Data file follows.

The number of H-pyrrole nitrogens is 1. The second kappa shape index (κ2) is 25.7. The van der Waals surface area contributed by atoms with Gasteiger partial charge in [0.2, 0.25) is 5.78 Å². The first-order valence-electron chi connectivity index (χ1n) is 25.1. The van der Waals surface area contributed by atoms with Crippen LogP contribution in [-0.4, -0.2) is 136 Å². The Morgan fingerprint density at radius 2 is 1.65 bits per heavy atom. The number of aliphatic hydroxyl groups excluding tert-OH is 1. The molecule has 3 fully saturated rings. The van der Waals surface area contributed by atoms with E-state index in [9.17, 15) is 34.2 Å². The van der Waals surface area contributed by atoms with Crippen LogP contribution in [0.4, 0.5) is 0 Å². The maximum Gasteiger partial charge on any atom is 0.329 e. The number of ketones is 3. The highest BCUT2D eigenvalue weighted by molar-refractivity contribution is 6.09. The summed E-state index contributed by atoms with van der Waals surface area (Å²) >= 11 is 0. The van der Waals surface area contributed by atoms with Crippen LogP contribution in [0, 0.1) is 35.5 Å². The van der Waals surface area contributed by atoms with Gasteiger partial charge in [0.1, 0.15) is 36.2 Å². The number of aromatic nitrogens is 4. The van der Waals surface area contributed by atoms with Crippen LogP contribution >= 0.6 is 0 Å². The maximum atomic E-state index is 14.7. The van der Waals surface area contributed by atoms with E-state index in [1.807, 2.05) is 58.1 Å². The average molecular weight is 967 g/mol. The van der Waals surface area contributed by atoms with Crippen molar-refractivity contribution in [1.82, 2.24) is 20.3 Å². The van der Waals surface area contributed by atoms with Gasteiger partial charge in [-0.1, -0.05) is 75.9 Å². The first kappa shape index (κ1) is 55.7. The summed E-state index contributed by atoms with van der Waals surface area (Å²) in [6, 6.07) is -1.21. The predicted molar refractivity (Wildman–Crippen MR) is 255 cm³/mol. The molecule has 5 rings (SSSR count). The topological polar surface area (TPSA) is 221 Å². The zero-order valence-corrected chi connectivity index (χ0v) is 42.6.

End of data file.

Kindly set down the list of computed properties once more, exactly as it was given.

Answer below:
The number of H-pyrrole nitrogens is 1. The second kappa shape index (κ2) is 25.7. The van der Waals surface area contributed by atoms with Gasteiger partial charge in [0.2, 0.25) is 5.78 Å². The first-order valence-electron chi connectivity index (χ1n) is 25.1. The van der Waals surface area contributed by atoms with Crippen LogP contribution in [-0.4, -0.2) is 136 Å². The Morgan fingerprint density at radius 2 is 1.65 bits per heavy atom. The number of aliphatic hydroxyl groups excluding tert-OH is 1. The molecule has 3 fully saturated rings. The van der Waals surface area contributed by atoms with E-state index in [9.17, 15) is 34.2 Å². The van der Waals surface area contributed by atoms with Crippen LogP contribution in [0.4, 0.5) is 0 Å². The maximum Gasteiger partial charge on any atom is 0.329 e. The number of ketones is 3. The highest BCUT2D eigenvalue weighted by molar-refractivity contribution is 6.09. The summed E-state index contributed by atoms with van der Waals surface area (Å²) >= 11 is 0. The van der Waals surface area contributed by atoms with Crippen LogP contribution in [0, 0.1) is 35.5 Å². The van der Waals surface area contributed by atoms with Gasteiger partial charge in [0.1, 0.15) is 36.2 Å². The number of aromatic nitrogens is 4. The van der Waals surface area contributed by atoms with Crippen LogP contribution >= 0.6 is 0 Å². The maximum atomic E-state index is 14.7. The van der Waals surface area contributed by atoms with E-state index in [1.807, 2.05) is 58.1 Å². The average molecular weight is 967 g/mol. The van der Waals surface area contributed by atoms with Crippen molar-refractivity contribution in [1.82, 2.24) is 20.3 Å². The van der Waals surface area contributed by atoms with Gasteiger partial charge in [-0.1, -0.05) is 75.9 Å². The first kappa shape index (κ1) is 55.7. The summed E-state index contributed by atoms with van der Waals surface area (Å²) in [6, 6.07) is -1.21. The predicted molar refractivity (Wildman–Crippen MR) is 255 cm³/mol. The molecule has 5 rings (SSSR count). The topological polar surface area (TPSA) is 221 Å². The zero-order valence-corrected chi connectivity index (χ0v) is 42.6.